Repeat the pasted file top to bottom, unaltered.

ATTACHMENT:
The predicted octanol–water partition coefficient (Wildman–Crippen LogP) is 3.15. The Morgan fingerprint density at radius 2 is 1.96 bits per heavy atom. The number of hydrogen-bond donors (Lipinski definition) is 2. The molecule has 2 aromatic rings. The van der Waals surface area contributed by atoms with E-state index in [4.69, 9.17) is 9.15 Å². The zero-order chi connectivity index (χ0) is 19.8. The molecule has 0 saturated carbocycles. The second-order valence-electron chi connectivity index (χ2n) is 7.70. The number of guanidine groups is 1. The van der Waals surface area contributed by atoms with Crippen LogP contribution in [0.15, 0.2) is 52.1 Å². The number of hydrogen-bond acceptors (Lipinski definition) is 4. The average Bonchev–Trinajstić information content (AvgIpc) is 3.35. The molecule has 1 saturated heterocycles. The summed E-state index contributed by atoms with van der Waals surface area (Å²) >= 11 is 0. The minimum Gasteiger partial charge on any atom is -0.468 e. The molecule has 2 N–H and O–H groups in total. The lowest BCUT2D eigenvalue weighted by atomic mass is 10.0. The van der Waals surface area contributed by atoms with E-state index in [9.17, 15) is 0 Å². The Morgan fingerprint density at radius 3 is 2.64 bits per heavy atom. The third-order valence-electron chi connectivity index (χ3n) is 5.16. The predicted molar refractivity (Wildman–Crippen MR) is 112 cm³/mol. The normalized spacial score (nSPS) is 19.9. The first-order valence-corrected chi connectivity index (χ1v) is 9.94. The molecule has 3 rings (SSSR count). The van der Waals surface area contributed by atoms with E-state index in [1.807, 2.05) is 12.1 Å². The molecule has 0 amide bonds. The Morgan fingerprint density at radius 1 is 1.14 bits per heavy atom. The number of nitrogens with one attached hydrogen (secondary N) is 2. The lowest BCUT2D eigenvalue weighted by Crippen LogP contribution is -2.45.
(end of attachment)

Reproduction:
The predicted octanol–water partition coefficient (Wildman–Crippen LogP) is 3.15. The Morgan fingerprint density at radius 2 is 1.96 bits per heavy atom. The number of hydrogen-bond donors (Lipinski definition) is 2. The molecule has 2 aromatic rings. The van der Waals surface area contributed by atoms with E-state index in [4.69, 9.17) is 9.15 Å². The zero-order chi connectivity index (χ0) is 19.8. The molecule has 0 saturated carbocycles. The second-order valence-electron chi connectivity index (χ2n) is 7.70. The number of guanidine groups is 1. The van der Waals surface area contributed by atoms with Crippen LogP contribution in [0.15, 0.2) is 52.1 Å². The number of hydrogen-bond acceptors (Lipinski definition) is 4. The average Bonchev–Trinajstić information content (AvgIpc) is 3.35. The molecule has 1 saturated heterocycles. The summed E-state index contributed by atoms with van der Waals surface area (Å²) >= 11 is 0. The minimum Gasteiger partial charge on any atom is -0.468 e. The molecule has 2 N–H and O–H groups in total. The lowest BCUT2D eigenvalue weighted by atomic mass is 10.0. The van der Waals surface area contributed by atoms with E-state index in [9.17, 15) is 0 Å². The Morgan fingerprint density at radius 3 is 2.64 bits per heavy atom. The third-order valence-electron chi connectivity index (χ3n) is 5.16. The predicted molar refractivity (Wildman–Crippen MR) is 112 cm³/mol. The normalized spacial score (nSPS) is 19.9. The first-order valence-corrected chi connectivity index (χ1v) is 9.94. The molecule has 3 rings (SSSR count). The van der Waals surface area contributed by atoms with E-state index in [1.807, 2.05) is 12.1 Å². The molecule has 0 amide bonds. The Morgan fingerprint density at radius 1 is 1.14 bits per heavy atom. The number of nitrogens with one attached hydrogen (secondary N) is 2. The lowest BCUT2D eigenvalue weighted by Crippen LogP contribution is -2.45.